Freedom Service Dogs isn't the only non-skiing support program Hunt is using. Last winter, at an NSCD event at Winter Park, he connected with James Ball, founder of the Minnesota nonprofit Tee it Up for the Troops. After hearing Hunt's story, Ball arranged for him to receive a free set of clubs and private golf lessons. "I told him, 'Now there might be another chapter in your life,'" says Ball. "'You might find it on the golf course.'" Hunt took to golf like he'd taken to skiing: The swing of the club and the click of it connecting with the ball reminded him of squeezing the trigger of his old service rifle. By the third day, he was driving the ball to the green.
But even more than golf and skiing, Hunt has embraced his role as an advocate. He doesn't have a job, and spends most of his time volunteering for one organization or another. "My main goal in life other than making the Olympics is to create opportunities for soldiers that didn't exist for me," he says. "Helping people kind of helped me. It built my confidence up."
The once-homebound loner crafted the story of his recovery into a speech, "My Life From the Ski Lift," which he recites at events every chance he gets. "I wished that I had died in Iraq rather than face the difficulties of my situation," he tells his audience. But now, he adds, he hopes to become "the best skier in the world," to show "that if a regular guy like me can make it, anybody can make it."
With a speech like that, Hunt says with a smile, "I make grown men cry."
Hunt volunteers at schools, teaching children about disabilities. As an unpaid liaison for Operation Rebound, he's also arranged veteran excursions ranging from a skydiving trip that made headlines on CNN to a visit to Broncos training camp, where he heard Peyton Manning utter a line that's become another mantra: "Just play well, and the scoreboard will speak for itself." He started an "Operation Freedom" Facebook group to let veterans know about special military memberships at Sam's Club and trips he was organizing to Water World and Comedy Works, to help "individuals who, like me, are trapped in a dark room with no friends, no family and almost giving up on life." And after he realized that his father's longtime introversion and stubbornness were symptoms of PTSD from his military service in Vietnam, he convinced him to get checked out by the VA. David Hunt ended up with a 40 percent disability rating, too.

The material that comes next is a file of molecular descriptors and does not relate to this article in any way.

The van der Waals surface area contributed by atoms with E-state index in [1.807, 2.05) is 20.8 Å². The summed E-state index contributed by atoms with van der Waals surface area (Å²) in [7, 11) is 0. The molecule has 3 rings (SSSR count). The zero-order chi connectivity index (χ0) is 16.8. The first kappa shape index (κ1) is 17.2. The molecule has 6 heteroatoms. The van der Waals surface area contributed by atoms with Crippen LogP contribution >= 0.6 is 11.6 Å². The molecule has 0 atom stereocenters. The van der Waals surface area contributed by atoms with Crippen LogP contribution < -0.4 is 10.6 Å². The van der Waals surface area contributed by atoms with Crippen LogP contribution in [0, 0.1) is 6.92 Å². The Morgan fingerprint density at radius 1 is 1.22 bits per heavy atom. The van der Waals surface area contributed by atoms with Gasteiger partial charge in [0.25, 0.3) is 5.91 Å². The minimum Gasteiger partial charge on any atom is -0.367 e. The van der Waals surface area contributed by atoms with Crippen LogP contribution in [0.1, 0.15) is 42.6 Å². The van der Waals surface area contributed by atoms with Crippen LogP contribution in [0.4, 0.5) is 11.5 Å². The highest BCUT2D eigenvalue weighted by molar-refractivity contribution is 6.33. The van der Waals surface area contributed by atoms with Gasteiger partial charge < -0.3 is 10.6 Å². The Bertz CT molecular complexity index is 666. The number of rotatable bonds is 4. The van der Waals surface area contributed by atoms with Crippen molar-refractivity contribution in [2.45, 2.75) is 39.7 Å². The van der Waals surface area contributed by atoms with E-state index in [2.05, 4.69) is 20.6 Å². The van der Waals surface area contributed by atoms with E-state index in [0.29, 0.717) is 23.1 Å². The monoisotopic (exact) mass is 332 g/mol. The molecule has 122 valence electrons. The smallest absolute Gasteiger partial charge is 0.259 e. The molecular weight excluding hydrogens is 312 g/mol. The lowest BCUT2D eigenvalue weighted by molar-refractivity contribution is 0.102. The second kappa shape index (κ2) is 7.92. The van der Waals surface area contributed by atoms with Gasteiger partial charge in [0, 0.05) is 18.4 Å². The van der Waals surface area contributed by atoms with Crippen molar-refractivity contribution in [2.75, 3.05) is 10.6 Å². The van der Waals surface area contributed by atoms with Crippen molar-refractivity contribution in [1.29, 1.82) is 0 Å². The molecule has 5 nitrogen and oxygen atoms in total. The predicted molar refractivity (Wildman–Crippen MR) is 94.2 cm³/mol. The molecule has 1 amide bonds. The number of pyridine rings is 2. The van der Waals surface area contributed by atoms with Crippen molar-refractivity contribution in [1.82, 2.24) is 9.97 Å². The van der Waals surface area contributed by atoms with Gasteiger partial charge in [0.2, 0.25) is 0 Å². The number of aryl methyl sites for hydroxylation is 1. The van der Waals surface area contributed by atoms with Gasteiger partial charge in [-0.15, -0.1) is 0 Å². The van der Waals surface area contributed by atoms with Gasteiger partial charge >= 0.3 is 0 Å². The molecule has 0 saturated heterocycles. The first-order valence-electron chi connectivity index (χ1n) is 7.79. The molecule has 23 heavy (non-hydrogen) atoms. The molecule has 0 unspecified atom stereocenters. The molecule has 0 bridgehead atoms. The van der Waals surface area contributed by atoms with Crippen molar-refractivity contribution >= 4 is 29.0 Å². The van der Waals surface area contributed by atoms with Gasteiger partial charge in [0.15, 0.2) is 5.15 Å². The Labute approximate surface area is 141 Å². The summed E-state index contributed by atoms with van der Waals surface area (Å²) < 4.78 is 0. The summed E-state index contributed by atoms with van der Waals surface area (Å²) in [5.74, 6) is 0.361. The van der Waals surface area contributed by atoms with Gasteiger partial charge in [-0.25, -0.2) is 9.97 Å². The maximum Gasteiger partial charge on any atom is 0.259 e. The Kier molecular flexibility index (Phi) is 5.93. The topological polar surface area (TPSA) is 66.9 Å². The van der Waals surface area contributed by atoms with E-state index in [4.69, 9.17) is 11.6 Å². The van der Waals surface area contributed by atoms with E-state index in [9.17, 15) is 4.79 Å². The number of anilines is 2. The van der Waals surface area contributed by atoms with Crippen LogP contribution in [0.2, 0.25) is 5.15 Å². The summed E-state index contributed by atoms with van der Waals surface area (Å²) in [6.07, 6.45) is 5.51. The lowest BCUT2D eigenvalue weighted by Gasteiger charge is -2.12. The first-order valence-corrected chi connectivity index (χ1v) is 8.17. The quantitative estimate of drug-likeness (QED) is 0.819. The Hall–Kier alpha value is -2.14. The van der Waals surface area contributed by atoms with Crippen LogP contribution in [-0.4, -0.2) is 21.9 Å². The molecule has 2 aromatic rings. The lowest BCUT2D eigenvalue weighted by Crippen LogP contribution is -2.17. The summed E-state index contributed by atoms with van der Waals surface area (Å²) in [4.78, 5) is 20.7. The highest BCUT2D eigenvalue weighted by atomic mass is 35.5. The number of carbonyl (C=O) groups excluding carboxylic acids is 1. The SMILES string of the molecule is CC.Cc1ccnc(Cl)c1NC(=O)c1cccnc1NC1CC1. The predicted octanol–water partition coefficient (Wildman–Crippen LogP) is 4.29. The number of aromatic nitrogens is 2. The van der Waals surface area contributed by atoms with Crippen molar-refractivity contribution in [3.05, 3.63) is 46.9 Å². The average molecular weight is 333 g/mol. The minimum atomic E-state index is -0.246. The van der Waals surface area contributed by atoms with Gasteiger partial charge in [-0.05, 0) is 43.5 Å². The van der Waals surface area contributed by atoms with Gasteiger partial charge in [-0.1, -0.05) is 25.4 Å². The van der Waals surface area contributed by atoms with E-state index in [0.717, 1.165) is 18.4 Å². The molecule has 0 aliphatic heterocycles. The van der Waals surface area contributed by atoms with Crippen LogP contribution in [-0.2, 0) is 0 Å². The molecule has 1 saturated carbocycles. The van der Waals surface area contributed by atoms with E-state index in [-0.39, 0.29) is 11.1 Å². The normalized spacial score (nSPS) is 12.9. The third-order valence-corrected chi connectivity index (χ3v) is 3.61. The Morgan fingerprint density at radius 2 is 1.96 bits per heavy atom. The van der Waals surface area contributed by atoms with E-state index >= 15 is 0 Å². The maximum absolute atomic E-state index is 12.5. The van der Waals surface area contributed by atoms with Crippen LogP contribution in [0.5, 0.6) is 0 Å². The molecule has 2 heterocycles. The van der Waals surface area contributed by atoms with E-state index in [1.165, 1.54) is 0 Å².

Seeing where Joel Hunt is now, it's hard for ex-Wounded Warrior Advocate Christine Cook to imagine that this is the same guy who launched her "covert drawer" caseload. "Joel's transition is really almost miraculous," she says. "Who would have thought this three-combat warrior who was blown up countless times would be where he is right now, such a rock star?"
Andrew Pogany agrees that Hunt's recovery since their initial meeting in 2008 has been inspirational. But Hunt's story also illustrates just how much work is often needed to get such soldiers out of their dark place, out of their trough. By this point, he says, Hunt has probably received nearly $250,000 worth of services. "Unfortunately, first we have to find people like Joel. And people have to pretty much work round the clock, on on-on-one assistance with them in navigating the system, in order to overcome the obstacles they will encounter," says Pogany. "It's really sad that people like him have to fight for this. It's a colossal undertaking."
And for Hunt, some obstacles remain.